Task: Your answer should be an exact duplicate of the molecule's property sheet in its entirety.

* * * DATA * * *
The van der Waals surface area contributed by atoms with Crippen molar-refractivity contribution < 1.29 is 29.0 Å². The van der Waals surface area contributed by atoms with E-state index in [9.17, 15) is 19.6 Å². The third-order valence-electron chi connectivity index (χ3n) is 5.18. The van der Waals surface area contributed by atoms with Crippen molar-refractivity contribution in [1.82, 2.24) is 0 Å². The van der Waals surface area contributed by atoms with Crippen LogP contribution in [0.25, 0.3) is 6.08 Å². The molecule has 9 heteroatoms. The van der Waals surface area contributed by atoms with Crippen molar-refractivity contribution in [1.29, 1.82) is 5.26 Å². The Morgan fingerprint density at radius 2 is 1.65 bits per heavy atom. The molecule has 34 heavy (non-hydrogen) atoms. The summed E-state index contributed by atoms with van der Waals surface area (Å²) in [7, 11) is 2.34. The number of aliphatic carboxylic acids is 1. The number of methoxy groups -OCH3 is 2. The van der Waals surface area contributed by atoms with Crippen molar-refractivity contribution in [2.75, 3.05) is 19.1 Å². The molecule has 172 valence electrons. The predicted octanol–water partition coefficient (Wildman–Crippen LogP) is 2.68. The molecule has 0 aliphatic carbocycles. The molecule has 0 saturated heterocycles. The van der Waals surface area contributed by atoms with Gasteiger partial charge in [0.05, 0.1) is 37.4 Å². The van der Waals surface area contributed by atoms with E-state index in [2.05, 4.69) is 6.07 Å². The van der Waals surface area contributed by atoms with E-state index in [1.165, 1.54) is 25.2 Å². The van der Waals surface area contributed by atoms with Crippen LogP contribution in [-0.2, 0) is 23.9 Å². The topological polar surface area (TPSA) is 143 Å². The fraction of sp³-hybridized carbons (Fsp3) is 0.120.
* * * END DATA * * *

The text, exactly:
The van der Waals surface area contributed by atoms with Crippen molar-refractivity contribution < 1.29 is 29.0 Å². The van der Waals surface area contributed by atoms with E-state index in [9.17, 15) is 19.6 Å². The third-order valence-electron chi connectivity index (χ3n) is 5.18. The van der Waals surface area contributed by atoms with Crippen molar-refractivity contribution in [1.82, 2.24) is 0 Å². The van der Waals surface area contributed by atoms with Crippen LogP contribution in [0.25, 0.3) is 6.08 Å². The molecule has 9 heteroatoms. The van der Waals surface area contributed by atoms with Crippen molar-refractivity contribution in [1.29, 1.82) is 5.26 Å². The Morgan fingerprint density at radius 2 is 1.65 bits per heavy atom. The molecule has 34 heavy (non-hydrogen) atoms. The summed E-state index contributed by atoms with van der Waals surface area (Å²) in [7, 11) is 2.34. The number of aliphatic carboxylic acids is 1. The number of methoxy groups -OCH3 is 2. The van der Waals surface area contributed by atoms with Crippen molar-refractivity contribution in [2.75, 3.05) is 19.1 Å². The molecule has 172 valence electrons. The predicted octanol–water partition coefficient (Wildman–Crippen LogP) is 2.68. The molecule has 0 aliphatic carbocycles. The molecule has 0 saturated heterocycles. The van der Waals surface area contributed by atoms with Gasteiger partial charge in [0.05, 0.1) is 37.4 Å². The van der Waals surface area contributed by atoms with E-state index in [2.05, 4.69) is 6.07 Å². The van der Waals surface area contributed by atoms with E-state index in [1.165, 1.54) is 25.2 Å². The van der Waals surface area contributed by atoms with Crippen LogP contribution in [-0.2, 0) is 23.9 Å². The topological polar surface area (TPSA) is 143 Å². The fraction of sp³-hybridized carbons (Fsp3) is 0.120.